Commenting on the horrific consequences of capitalism's last truly spectacular bust, Keynes noticed that people's natural response to be cautious in times of crisis could actually make the problem worse. In the typically natty way he had with language Keynes referred to this conundrum as 'the paradox of thrift'. While saving at the individual level may be entirely noble, at the level of an economy as a whole, and especially one with insufficient demand, it can be devastating. Japan is often taken to be the paradigmatic case.Wise he may have been, but Keynes did not recognise the planetary frontier and so his plans to save us from Depression through exhorting us to consume more are now dangerously outdated.

Thrift has been a concept with a serious PR problem for several decades, as built-in obsolescence and the fashion industry have generated wants and desires that were then satisfied by production and consumption. In my paper 'Sen and the Art of Market-Cycle Maintenance' I sketch the environmentally destructive consequences of this capitalistic modus operandi.

The paradox itself is easily resolved once we think our way beyond the ideology of capitalism, since its existence results from the underlying assumption that individual behaviour is only helpful if it fits in with that system's logic. We are, in reality, free to make much wider choices than whether to spend or save, or what variety of washing powder to buy. We are free to choose a whole new economic system based on balance rather than growth and justice rather than inequality.

1 April 2009

G20-20: No Vision

Yes, I know it's tempting to smash things up. I can't remember the last time I felt so frustrated as when I watched that glass window go at the RBS building and realised I could have been there if I hadn't been in an Economics and Accounting management meeting. Even the thought of being hemmed in by thousands of coppers without access to a toilet failed to persuade me I'd made the right decision to go to work today.

It is not difficult to say where the G20 should be going - the media are choosing to hear from the same old men with blue eyes and pale faces who caused the problem. The sense appears to be coming from people dressed up as apocalyptic horsemen and clowns. I am sorry to say that the Green Party has taken to wearing suits (and having a leader) in the mistaken belief that this will ensure we are given more serious attention by the media and political classes. If only it were so simple I might wear a suit myself.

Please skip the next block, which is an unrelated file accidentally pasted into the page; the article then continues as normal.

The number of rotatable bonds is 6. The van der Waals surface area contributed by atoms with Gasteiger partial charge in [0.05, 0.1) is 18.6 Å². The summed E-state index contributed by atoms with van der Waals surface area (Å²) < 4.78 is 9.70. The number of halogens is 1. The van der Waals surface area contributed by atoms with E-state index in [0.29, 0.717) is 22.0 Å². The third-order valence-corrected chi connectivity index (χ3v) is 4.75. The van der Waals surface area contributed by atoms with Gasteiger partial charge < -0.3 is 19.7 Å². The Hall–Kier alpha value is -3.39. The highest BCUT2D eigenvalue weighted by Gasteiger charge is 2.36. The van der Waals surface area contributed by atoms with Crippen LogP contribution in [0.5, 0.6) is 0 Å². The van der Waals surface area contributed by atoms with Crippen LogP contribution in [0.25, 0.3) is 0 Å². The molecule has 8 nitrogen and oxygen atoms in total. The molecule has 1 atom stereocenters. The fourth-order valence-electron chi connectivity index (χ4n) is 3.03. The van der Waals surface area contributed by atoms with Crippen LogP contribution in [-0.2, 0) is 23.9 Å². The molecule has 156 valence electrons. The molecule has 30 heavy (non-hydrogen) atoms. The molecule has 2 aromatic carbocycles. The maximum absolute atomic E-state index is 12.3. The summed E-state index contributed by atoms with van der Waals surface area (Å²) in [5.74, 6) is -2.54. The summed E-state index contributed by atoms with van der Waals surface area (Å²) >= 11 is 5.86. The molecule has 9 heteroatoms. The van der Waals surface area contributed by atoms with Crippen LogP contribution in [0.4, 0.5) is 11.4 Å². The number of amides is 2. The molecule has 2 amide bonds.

But lest you despair, I will share with you the radical, visionary and just policy that was passed a fortnight ago at our still fully democratic party conference in Blackpool:

International finance

EC960 The present international financial system provides disproportionate benefits to banks, trans-national corporations and currency speculators. It must be replaced by a system in which money returns to its proper role as a medium of exchange, not a commodity in its own right. This requires international negotiation. The result could be a reformed World Bank and International Monetary Fund at the centre of a global economic system with commercial institutions playing a much diminished role.

EC961 The tripartite global system regulating international finance should be replaced by three new bodies: an International Reserve Bank to administer the neutral international exchange currency (EBCU); an International Clearing Union to oversee goods and carbon trading; a General Agreement on Sustainable Trade.

EC962 All countries belonging to the tripartite system should make their currencies convertible but according to internationally negotiated and fixed exchange rates. Domestically countries would be expected to administer exchange controls.

EC963 The global trading system would aim to achieve balance trade between countries; those which operated extended surpluses or deficits would be fined.

EC964 The US dollar should no longer be accepted as equivalent to gold in international transactions and other national or supra‐national (i.e. the euro) currencies should no longer be used as international reserve currencies.

EC965 Their role should be taken on by a neutral international currency ‐ the EBCU ‐ linked to the right to produce carbon dioxide.